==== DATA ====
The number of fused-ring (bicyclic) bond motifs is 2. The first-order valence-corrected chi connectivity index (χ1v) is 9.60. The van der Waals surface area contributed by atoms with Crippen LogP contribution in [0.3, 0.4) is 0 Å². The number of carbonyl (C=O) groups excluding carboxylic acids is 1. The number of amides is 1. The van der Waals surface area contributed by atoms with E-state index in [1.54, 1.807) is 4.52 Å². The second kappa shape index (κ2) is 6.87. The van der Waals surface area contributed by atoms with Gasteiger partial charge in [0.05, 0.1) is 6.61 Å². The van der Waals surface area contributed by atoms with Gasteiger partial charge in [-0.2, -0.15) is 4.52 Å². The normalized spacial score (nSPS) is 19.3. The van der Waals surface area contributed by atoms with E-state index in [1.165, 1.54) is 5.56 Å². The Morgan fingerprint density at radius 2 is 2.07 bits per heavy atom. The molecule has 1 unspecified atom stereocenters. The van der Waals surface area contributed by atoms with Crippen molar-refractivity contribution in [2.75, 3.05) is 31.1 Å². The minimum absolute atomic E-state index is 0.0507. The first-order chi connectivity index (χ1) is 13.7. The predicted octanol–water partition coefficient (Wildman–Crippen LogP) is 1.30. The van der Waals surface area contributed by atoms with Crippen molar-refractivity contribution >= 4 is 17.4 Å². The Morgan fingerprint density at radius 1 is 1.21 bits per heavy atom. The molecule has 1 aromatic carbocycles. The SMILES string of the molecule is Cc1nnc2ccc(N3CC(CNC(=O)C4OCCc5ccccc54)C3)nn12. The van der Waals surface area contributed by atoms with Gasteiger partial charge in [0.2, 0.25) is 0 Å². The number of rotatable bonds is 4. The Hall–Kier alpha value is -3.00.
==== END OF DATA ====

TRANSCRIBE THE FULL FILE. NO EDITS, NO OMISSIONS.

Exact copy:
The number of fused-ring (bicyclic) bond motifs is 2. The first-order valence-corrected chi connectivity index (χ1v) is 9.60. The van der Waals surface area contributed by atoms with Crippen LogP contribution in [0.3, 0.4) is 0 Å². The number of carbonyl (C=O) groups excluding carboxylic acids is 1. The number of amides is 1. The van der Waals surface area contributed by atoms with E-state index in [1.54, 1.807) is 4.52 Å². The second kappa shape index (κ2) is 6.87. The van der Waals surface area contributed by atoms with Gasteiger partial charge in [0.05, 0.1) is 6.61 Å². The van der Waals surface area contributed by atoms with Gasteiger partial charge in [-0.2, -0.15) is 4.52 Å². The normalized spacial score (nSPS) is 19.3. The van der Waals surface area contributed by atoms with E-state index in [1.165, 1.54) is 5.56 Å². The Morgan fingerprint density at radius 2 is 2.07 bits per heavy atom. The molecule has 1 unspecified atom stereocenters. The van der Waals surface area contributed by atoms with Crippen molar-refractivity contribution in [2.75, 3.05) is 31.1 Å². The minimum absolute atomic E-state index is 0.0507. The first-order chi connectivity index (χ1) is 13.7. The predicted octanol–water partition coefficient (Wildman–Crippen LogP) is 1.30. The van der Waals surface area contributed by atoms with Crippen molar-refractivity contribution >= 4 is 17.4 Å². The Morgan fingerprint density at radius 1 is 1.21 bits per heavy atom. The molecule has 1 aromatic carbocycles. The SMILES string of the molecule is Cc1nnc2ccc(N3CC(CNC(=O)C4OCCc5ccccc54)C3)nn12. The van der Waals surface area contributed by atoms with Gasteiger partial charge in [0.2, 0.25) is 0 Å². The number of rotatable bonds is 4. The Hall–Kier alpha value is -3.00.